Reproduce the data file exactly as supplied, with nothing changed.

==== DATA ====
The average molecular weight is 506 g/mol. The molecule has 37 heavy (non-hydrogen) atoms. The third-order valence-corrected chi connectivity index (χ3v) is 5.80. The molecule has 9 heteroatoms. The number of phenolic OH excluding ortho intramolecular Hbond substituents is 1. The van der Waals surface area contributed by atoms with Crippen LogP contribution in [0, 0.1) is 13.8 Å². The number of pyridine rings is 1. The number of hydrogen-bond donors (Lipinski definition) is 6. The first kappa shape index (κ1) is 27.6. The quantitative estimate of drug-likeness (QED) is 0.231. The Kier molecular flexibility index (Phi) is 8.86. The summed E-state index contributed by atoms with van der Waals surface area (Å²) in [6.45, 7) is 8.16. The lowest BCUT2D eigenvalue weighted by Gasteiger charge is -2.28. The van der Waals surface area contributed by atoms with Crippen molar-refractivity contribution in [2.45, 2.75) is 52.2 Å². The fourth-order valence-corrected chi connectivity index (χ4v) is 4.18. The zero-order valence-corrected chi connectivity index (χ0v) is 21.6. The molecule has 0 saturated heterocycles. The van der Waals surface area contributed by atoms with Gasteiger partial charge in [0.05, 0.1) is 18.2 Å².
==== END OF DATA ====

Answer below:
The average molecular weight is 506 g/mol. The molecule has 37 heavy (non-hydrogen) atoms. The third-order valence-corrected chi connectivity index (χ3v) is 5.80. The molecule has 9 heteroatoms. The number of phenolic OH excluding ortho intramolecular Hbond substituents is 1. The van der Waals surface area contributed by atoms with Crippen LogP contribution in [0, 0.1) is 13.8 Å². The number of pyridine rings is 1. The number of hydrogen-bond donors (Lipinski definition) is 6. The first kappa shape index (κ1) is 27.6. The quantitative estimate of drug-likeness (QED) is 0.231. The Kier molecular flexibility index (Phi) is 8.86. The summed E-state index contributed by atoms with van der Waals surface area (Å²) in [6.45, 7) is 8.16. The lowest BCUT2D eigenvalue weighted by Gasteiger charge is -2.28. The van der Waals surface area contributed by atoms with Crippen molar-refractivity contribution in [2.45, 2.75) is 52.2 Å². The fourth-order valence-corrected chi connectivity index (χ4v) is 4.18. The zero-order valence-corrected chi connectivity index (χ0v) is 21.6. The molecule has 0 saturated heterocycles. The van der Waals surface area contributed by atoms with Gasteiger partial charge in [0.05, 0.1) is 18.2 Å².